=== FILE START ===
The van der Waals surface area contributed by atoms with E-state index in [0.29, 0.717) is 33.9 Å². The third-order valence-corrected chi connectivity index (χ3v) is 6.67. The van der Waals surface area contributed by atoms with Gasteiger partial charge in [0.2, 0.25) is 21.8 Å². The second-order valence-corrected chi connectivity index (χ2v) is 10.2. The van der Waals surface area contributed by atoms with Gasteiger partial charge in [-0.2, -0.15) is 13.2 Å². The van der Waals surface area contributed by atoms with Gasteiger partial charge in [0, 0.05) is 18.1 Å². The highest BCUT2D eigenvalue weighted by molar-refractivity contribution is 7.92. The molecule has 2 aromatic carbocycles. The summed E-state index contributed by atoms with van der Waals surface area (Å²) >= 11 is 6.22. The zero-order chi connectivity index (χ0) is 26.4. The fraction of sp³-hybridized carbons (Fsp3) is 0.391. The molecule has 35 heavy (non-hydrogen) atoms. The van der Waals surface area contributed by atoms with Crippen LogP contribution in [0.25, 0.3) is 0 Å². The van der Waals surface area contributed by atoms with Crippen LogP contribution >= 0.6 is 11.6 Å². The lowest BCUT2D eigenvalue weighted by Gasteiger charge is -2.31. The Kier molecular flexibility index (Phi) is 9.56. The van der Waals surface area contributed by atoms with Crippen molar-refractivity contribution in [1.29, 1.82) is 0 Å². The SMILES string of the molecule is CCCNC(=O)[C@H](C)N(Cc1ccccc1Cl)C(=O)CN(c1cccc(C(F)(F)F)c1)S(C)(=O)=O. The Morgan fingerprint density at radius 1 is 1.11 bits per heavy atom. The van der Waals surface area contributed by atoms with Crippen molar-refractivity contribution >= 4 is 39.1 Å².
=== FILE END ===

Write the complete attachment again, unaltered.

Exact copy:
The van der Waals surface area contributed by atoms with E-state index in [0.29, 0.717) is 33.9 Å². The third-order valence-corrected chi connectivity index (χ3v) is 6.67. The van der Waals surface area contributed by atoms with Gasteiger partial charge in [0.2, 0.25) is 21.8 Å². The second-order valence-corrected chi connectivity index (χ2v) is 10.2. The van der Waals surface area contributed by atoms with Gasteiger partial charge in [-0.2, -0.15) is 13.2 Å². The van der Waals surface area contributed by atoms with Gasteiger partial charge in [0, 0.05) is 18.1 Å². The highest BCUT2D eigenvalue weighted by molar-refractivity contribution is 7.92. The molecule has 2 aromatic carbocycles. The summed E-state index contributed by atoms with van der Waals surface area (Å²) >= 11 is 6.22. The zero-order chi connectivity index (χ0) is 26.4. The fraction of sp³-hybridized carbons (Fsp3) is 0.391. The molecule has 35 heavy (non-hydrogen) atoms. The van der Waals surface area contributed by atoms with Crippen LogP contribution in [0.25, 0.3) is 0 Å². The van der Waals surface area contributed by atoms with Crippen LogP contribution >= 0.6 is 11.6 Å². The lowest BCUT2D eigenvalue weighted by Gasteiger charge is -2.31. The Kier molecular flexibility index (Phi) is 9.56. The van der Waals surface area contributed by atoms with Crippen molar-refractivity contribution in [1.29, 1.82) is 0 Å². The SMILES string of the molecule is CCCNC(=O)[C@H](C)N(Cc1ccccc1Cl)C(=O)CN(c1cccc(C(F)(F)F)c1)S(C)(=O)=O. The Morgan fingerprint density at radius 1 is 1.11 bits per heavy atom. The van der Waals surface area contributed by atoms with Crippen molar-refractivity contribution >= 4 is 39.1 Å².